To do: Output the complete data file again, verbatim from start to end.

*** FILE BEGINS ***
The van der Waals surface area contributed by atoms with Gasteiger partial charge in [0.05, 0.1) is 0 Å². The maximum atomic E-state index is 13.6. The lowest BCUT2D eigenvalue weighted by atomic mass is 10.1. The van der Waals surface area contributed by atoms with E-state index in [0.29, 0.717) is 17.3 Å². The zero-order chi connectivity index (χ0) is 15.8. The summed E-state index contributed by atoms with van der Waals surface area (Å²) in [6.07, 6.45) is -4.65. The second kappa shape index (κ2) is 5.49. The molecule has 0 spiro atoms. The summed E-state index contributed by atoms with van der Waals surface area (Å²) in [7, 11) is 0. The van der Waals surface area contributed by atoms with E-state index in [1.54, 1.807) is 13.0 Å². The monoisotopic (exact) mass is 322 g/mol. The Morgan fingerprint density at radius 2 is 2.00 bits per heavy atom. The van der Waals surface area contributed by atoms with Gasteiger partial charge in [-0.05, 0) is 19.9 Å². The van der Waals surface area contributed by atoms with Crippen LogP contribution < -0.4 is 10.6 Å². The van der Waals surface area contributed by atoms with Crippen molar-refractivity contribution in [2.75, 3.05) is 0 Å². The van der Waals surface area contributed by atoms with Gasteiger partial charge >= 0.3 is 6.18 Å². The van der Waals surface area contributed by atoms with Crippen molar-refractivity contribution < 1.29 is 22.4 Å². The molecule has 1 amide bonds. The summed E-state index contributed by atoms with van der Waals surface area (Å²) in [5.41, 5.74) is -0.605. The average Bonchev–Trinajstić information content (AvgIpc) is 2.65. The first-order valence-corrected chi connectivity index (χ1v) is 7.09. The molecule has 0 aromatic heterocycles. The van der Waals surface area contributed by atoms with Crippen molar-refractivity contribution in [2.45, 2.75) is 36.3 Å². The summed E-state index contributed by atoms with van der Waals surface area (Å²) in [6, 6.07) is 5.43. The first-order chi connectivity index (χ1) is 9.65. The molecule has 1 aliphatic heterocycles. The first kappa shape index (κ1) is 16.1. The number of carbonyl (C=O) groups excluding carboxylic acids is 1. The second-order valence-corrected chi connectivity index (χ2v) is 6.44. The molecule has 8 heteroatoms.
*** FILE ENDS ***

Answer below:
The van der Waals surface area contributed by atoms with Gasteiger partial charge in [0.05, 0.1) is 0 Å². The maximum atomic E-state index is 13.6. The lowest BCUT2D eigenvalue weighted by atomic mass is 10.1. The van der Waals surface area contributed by atoms with E-state index in [0.29, 0.717) is 17.3 Å². The zero-order chi connectivity index (χ0) is 15.8. The summed E-state index contributed by atoms with van der Waals surface area (Å²) in [6.07, 6.45) is -4.65. The second kappa shape index (κ2) is 5.49. The molecule has 0 spiro atoms. The summed E-state index contributed by atoms with van der Waals surface area (Å²) in [7, 11) is 0. The van der Waals surface area contributed by atoms with E-state index in [1.54, 1.807) is 13.0 Å². The monoisotopic (exact) mass is 322 g/mol. The Morgan fingerprint density at radius 2 is 2.00 bits per heavy atom. The van der Waals surface area contributed by atoms with Gasteiger partial charge in [-0.05, 0) is 19.9 Å². The van der Waals surface area contributed by atoms with Crippen LogP contribution < -0.4 is 10.6 Å². The van der Waals surface area contributed by atoms with Crippen molar-refractivity contribution in [2.75, 3.05) is 0 Å². The van der Waals surface area contributed by atoms with Gasteiger partial charge >= 0.3 is 6.18 Å². The van der Waals surface area contributed by atoms with Crippen molar-refractivity contribution < 1.29 is 22.4 Å². The molecule has 1 amide bonds. The summed E-state index contributed by atoms with van der Waals surface area (Å²) in [5.41, 5.74) is -0.605. The average Bonchev–Trinajstić information content (AvgIpc) is 2.65. The first-order valence-corrected chi connectivity index (χ1v) is 7.09. The molecule has 0 aromatic heterocycles. The van der Waals surface area contributed by atoms with Crippen molar-refractivity contribution in [2.45, 2.75) is 36.3 Å². The summed E-state index contributed by atoms with van der Waals surface area (Å²) in [6, 6.07) is 5.43. The first-order chi connectivity index (χ1) is 9.65. The molecule has 1 aliphatic heterocycles. The first kappa shape index (κ1) is 16.1. The number of carbonyl (C=O) groups excluding carboxylic acids is 1. The second-order valence-corrected chi connectivity index (χ2v) is 6.44. The molecule has 8 heteroatoms.